As you know, in October of 2019, the final rule “Inadmissibility on Public Charge Grounds,” was swiftly blocked by several federal judges shortly before going into effect. By court order, the government cannot implement the final rule anywhere in the United States until a final resolution has been reached in several lawsuits brought against the government challenging the validity of the public charge rule.

On Monday, January 13, 2020, the Trump administration filed an emergency appeal with the Supreme Court of the United States, asking the court to lift the remaining lower court injunction, that is currently stopping the government from enforcing the public charge rule.

The government’s request comes just one week after a three-judge panel for the U.S. Court of Appeals for the Second Circuit, upheld a lower court injunction, preventing the government from implementing the public charge rule on a nationwide basis.

Angered by the decision, the government decided to appeal the U.S. Court of Appeals decision by bringing the matter to the Supreme Court, urging the Court to side with the President and allow the implementation of the rule while a decision in the New York lawsuit is reached on the merits.

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In the latest blow to President Trump’s embattled Presidency, on November 2nd federal judge Michael Simon issued a preliminary injunction blocking the government from enforcing the President’s Proclamation issued on October 4, 2019, suspending the entry of any immigrant who will “financially burden the United States healthcare system.”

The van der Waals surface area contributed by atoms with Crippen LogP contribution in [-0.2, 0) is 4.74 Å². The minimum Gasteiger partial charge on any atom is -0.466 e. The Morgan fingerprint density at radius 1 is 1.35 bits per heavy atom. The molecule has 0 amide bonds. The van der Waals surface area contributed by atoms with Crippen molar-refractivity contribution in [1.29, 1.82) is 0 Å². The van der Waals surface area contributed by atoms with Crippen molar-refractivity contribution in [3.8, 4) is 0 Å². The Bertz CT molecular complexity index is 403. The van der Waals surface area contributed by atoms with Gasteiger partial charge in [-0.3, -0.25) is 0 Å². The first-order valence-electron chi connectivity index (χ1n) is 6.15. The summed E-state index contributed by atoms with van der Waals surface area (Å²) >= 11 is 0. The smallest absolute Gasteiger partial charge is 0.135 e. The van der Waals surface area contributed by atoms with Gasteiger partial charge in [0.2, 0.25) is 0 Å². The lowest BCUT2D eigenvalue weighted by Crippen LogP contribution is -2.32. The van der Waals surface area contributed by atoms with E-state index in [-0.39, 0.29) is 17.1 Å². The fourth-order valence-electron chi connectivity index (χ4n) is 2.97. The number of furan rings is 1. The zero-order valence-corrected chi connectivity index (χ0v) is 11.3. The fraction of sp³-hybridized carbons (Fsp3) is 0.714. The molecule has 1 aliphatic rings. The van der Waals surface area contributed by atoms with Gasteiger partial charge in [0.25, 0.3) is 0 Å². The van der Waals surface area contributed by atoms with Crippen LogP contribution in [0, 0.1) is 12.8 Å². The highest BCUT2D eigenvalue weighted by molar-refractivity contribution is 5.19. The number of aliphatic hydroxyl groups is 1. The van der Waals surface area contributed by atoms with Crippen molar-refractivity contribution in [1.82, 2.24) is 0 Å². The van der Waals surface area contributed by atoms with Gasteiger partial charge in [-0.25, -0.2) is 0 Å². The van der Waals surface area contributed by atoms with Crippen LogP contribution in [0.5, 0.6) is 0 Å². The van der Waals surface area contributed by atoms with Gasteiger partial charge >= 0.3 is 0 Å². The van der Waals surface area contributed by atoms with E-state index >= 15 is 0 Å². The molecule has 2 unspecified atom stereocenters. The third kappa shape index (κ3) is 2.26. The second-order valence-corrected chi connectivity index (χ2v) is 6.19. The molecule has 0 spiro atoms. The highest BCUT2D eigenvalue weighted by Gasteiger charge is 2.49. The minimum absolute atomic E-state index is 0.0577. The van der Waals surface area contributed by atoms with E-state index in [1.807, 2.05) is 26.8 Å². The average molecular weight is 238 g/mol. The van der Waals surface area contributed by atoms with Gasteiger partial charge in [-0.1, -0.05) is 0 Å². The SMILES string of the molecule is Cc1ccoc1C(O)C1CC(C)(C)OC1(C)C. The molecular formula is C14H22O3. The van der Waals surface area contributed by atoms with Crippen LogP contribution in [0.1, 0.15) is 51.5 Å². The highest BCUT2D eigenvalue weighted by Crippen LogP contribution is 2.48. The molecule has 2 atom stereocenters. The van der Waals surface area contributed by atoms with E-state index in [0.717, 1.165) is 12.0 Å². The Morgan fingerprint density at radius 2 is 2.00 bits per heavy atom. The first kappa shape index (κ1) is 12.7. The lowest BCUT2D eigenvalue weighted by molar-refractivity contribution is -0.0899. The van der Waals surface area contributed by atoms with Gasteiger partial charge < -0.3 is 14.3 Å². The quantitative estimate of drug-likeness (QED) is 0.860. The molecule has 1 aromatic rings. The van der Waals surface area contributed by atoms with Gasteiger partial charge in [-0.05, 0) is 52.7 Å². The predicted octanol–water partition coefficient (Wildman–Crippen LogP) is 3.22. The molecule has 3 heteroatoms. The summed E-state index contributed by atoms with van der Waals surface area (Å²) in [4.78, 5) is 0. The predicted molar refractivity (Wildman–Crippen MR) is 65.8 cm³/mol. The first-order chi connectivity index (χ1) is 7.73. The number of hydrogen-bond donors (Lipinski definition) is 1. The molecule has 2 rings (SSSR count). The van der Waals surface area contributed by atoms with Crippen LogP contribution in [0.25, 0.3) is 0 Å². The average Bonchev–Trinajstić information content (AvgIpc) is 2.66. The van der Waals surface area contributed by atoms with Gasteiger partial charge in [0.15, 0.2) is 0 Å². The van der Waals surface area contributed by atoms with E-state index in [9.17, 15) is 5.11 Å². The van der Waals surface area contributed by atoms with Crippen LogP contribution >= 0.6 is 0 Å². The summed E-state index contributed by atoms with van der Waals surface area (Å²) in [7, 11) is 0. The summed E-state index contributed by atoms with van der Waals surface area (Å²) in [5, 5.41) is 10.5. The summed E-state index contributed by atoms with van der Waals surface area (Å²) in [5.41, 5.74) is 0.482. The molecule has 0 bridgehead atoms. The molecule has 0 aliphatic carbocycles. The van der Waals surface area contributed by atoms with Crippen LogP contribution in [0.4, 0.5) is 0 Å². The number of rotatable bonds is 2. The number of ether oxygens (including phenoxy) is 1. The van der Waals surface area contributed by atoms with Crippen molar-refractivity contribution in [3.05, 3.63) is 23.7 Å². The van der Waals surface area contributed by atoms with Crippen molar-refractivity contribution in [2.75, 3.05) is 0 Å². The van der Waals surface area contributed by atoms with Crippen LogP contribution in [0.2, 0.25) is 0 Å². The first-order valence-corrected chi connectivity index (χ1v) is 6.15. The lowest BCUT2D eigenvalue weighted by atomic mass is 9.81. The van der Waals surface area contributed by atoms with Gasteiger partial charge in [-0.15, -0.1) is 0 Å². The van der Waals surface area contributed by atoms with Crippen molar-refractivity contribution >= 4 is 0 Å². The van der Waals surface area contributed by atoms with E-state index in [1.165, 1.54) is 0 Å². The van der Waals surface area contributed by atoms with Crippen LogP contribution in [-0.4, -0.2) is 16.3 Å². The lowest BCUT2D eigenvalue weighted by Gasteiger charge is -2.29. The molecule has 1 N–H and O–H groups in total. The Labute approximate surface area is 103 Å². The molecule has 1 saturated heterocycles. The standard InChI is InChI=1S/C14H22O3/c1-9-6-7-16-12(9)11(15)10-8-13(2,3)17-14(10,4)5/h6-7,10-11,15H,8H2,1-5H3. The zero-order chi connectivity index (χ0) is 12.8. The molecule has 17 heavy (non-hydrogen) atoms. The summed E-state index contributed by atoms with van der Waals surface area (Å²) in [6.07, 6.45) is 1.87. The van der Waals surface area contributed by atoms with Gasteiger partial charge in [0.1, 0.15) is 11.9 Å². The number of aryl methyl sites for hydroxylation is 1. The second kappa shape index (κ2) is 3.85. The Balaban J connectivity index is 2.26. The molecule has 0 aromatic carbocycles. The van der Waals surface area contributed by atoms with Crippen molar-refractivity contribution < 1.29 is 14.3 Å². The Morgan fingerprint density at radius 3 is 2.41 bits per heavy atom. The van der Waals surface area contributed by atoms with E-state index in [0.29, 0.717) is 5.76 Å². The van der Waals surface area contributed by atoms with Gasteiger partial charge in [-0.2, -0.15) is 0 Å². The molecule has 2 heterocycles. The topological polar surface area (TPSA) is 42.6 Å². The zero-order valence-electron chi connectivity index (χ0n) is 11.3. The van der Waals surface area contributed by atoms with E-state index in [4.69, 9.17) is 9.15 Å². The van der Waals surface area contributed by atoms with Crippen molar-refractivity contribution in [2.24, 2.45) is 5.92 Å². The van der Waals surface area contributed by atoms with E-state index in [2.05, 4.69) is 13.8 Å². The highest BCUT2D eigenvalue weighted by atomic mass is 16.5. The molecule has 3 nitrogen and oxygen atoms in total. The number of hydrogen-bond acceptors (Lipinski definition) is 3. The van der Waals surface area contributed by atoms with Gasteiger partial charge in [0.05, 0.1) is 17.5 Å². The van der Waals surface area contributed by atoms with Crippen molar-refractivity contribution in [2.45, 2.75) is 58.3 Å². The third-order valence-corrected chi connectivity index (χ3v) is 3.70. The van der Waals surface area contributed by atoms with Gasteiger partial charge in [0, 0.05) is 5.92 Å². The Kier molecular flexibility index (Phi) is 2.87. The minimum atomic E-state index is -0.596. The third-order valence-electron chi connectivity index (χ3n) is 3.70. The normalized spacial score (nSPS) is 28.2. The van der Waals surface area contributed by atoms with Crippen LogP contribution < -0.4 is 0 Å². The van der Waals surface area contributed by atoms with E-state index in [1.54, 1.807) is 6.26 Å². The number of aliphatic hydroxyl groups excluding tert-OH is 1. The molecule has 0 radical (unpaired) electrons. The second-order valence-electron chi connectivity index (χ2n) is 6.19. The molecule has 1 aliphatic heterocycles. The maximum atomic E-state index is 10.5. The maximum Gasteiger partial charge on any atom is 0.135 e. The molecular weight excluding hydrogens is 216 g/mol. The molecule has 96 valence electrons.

Judge Simon’s decision came just one day before the government’s planned implementation of the Presidential Proclamation.

The judge’s order applies nationwide and prohibits the government from implementing any part of the Proclamation requiring individuals seeking an immigrant visa to provide evidence “to a consular officer’s satisfaction” that they would either be covered by an approved health insurance within 30 days of entry to the United States, or possess the financial resources to pay for reasonably foreseeable medical costs.

Judge Simon’s decision came in response to a class action lawsuit filed in Federal District Court in the District of Oregon by seven United States Citizens and a non-profit organization against the Trump administration, challenging the legality of the Presidential Proclamation.

Plaintiff’s argued that the Proclamation should be found unlawful because it does not advance the President’s goal of reducing the burden of uncompensated care for uninsured individuals. Plaintiff’s called into question the President’s true intentions in issuing the Proclamation, stating that the Proclamation “is but the latest link in a long chain of statements and actions by this President and his Administration expressing antipathy toward all noncitizens. . .particularly immigrants of color, from Central and Latin America, Africa and the Middle East.”

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As previously reported, the government has issued a new final rule in the Federal Register entitled “Visas: Ineligibility Based on Public Charge Grounds,” giving consular officials wide discretion to deny immigrant and nonimmigrant visa applications on public charge grounds.

In line with this new rule, today October 24, 2019, the Department of State issued a 60-day notice in the Federal Register alerting consular applicants of the agency’s plan to require immigrant visa applicants to complete Form DS-5540, a Public Charge Questionnaire to determine whether the applicant is likely to become a public charge. Public comments will be accepted up to December 23, 2019. Comments may be submitted by going to www.Regulations.gov and entering ‘‘Docket Number: DOS–2019–0037’’ in the Search field.

Why is Form DS-5540 being proposed?

According to the 60-day Notice:

The Department seeks to better ensure that aliens subject to the public charge inadmissibility ground are self-sufficient and will not rely on public resources to meet their needs, but rather, will rely on their own capabilities, as well as the resources of sponsors.

Through the DS–5540, the Department will collect information in a standardized format regarding applicants’ ability to financially support themselves following entry into the United States, without depending on government assistance.